November 24, 2007
Reading for November 27th, are now posted. Enjoy!

October 2, 2007
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May 24, 2008
This site has been archived and is no longer editable. Stay tuned for the next version, coming in the fall!

What Am I Forgetting?

Project Members: 
Eun Kyoung Choe
Jill Blue Lin
Matt Chew Spence


Project Description

All of us frequently leave our houses, forgetting to bring
something we desperately need that day - cellphone, presentation for
work, packed lunch, etc. Or, we forget to do something critical such as
close all the windows or turn off the lights. For people with
Alzheimer's Disease (AD), this problem becomes greatly exaggerated. The
early stages of AD involve mild forgetfulness such as remembering
recent events, activities, or the names of familiar people or things.

Our project, "What am I Forgetting?", is a product which serves as a memory aid for people with AD and their caretakers. "What am I Forgetting"
is a doorknob that reminds people what they need to do or have with
them before they leave the house. The doorknob serves as a last
reminder directly at the point of departure. The doorknob can also
serve to automatically turn off selected household appliances and

Inputs and Outputs

  • Input object: Doorknob (or handle), RFID reader, pressure sensor in doormat
  • Input action: Rotating (user turns knob to leave the house), proximity of hand-held items to RFID reader in door jamb.
  • Output objects: Doorknob, door, household appliances and objects (alarm, lights, oven, etc.)
  • Output actions:
    • Doorknob vibrates to alert the user of a messages.
    • Important simple messages are projected onto the door
    • Pre-programmed household appliances and fixtures can be automatically turned on or off.
    • The color of doorknob implies information (e.g. weather info)
    • Audio reminders (e.g. "You forgot your keys")

Use cases

Case 1:

An early stage AD patient notices that she has been leaving her
house without her wallet, causing a great deal of inconvenience once
she gets to work or the grocery store. Using our product, she places an
RFID inside her wallet or on her keychain. Whenever she turns her
doorknob to leave the house, her doorknob flashes and vibrates harshly
whenever she does not have her wallet or keys with her. The harsh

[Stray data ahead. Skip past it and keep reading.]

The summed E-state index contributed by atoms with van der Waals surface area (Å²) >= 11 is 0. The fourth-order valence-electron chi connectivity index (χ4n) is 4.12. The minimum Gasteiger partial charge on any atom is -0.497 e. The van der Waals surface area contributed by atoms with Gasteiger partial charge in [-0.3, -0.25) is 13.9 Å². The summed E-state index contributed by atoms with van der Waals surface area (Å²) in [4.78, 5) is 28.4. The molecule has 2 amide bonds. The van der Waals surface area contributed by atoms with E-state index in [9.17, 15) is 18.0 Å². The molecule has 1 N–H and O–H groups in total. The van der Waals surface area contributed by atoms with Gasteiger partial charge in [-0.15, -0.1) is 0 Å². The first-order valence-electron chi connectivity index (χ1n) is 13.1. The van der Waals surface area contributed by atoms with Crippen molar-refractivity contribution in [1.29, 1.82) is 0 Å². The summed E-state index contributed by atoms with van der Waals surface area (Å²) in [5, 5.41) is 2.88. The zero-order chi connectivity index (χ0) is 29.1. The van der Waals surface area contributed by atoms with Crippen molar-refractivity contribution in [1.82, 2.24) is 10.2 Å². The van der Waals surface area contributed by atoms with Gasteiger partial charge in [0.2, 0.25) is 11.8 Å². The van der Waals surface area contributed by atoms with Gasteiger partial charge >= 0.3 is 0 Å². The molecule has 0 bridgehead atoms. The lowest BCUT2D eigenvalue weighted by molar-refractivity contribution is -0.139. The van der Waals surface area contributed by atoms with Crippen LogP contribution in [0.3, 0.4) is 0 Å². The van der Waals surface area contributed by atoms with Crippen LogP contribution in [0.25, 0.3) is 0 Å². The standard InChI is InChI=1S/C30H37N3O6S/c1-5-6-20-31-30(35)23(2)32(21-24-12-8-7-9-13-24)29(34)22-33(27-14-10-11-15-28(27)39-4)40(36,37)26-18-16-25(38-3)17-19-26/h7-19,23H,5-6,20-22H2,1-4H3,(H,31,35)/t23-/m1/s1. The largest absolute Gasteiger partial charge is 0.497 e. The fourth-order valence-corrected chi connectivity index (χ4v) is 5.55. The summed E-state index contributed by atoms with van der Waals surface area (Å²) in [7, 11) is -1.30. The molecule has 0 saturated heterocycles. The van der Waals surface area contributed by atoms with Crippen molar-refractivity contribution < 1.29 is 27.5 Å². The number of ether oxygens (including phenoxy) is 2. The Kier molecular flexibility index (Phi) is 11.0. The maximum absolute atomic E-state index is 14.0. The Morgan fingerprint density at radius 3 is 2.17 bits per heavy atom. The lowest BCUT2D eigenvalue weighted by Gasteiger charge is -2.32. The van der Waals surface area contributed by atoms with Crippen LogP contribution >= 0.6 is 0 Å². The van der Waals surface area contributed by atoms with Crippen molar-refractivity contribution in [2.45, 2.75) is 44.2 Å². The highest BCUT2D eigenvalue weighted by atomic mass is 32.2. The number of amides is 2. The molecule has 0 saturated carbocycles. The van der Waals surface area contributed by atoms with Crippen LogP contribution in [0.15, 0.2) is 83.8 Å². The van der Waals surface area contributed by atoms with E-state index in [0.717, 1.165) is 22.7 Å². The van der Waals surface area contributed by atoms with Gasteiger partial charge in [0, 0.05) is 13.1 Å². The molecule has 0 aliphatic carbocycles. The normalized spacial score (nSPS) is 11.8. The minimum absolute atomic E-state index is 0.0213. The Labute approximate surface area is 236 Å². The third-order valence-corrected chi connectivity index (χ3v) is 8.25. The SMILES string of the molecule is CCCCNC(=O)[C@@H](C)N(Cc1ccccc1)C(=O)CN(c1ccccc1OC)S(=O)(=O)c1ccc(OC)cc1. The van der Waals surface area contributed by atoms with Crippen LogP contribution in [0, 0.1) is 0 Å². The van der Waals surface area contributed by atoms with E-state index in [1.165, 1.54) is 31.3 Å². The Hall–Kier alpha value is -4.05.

vibration serves as a reminder for her to find and bring her wallet.

Case 2:

An early stage AD patient frequently forgets to take his medication
before leaving his house in the morning. He programs our product to
help him remember. When he turns his doorknob to leave the house in the
morning, the doorknob vibrates and a message is projected onto the door
reminding him to take his medication. The house knows who he is by
using the RFID fob on his key ring.

Case 3:

An early stage AD patient is concerned that she has been leaving
the TV and all the lights on when she leaves her home. She connects her
TV, lights, and for good measure her oven and stove, to our product.
When she turns her doorknob, a warning is displayed notifying her that
the connected fixtures and appliances are still on; she can then turn
these off using our product.

Case 4:

An early stage AD patient is leaving without an umbrella when it's
going to rain outside. When she touches the doorknob, the doorknob
turns blue and a message is displayed on the door, notifying her that
it will rain in the afternoon.

Case 5:

An early stage AD patient forgets to check the amount of water in a
pet's water bowl before leaving the house. A sensor determines if the
bowl needs water, and if so, the doorknob flashes, a message appears on
the door, and an audio alert sounds.


Group Observations --

Group Observations -- Excellent observation considering the doorknob as the last thing you touch before leaving the house.

System -- Nice job considering all the different mappings. However, we had trouble seeing where the different mappings you guys came up with came from. Some of the mappings seem to be slightly unnatural and it would be interesting to carefully consider how your users might respond to this or how you can address this in your design. E.g., how will users learn what "vibrate" or "glowing blue" means? Is it possible to simplify the number of mappings users have to learn? Have you considered how a user would configure the system? There are several items which we need to have with us everyday. But there are also several items which are more exceptional. How does one program a system to make sure that you have that one particular item on a rare occasion, and how do you do the mapping? The user seems to have limited interaction with the system and it seems to be primarily a display system triggered by the doorknob. Can you envision other ways in which tangibility can play a role in this vital moment of your day? How does the doorknob know which person is leaving?

Use-Case Scenarios -- You guys did an excellent job considering your use-case scenarios.

Related Work -- There has been a lot of work in assistive technologies. Those related to memory usually involve reminding people when to take their medication. (e.g. Vurgun, S. and Philipose, M. A Statistical Reasoning System for Medication Prompting. Proceedings of Ubicomp 2007.) You may also want to consider some technology implemented in various smart house systems . (e.g.

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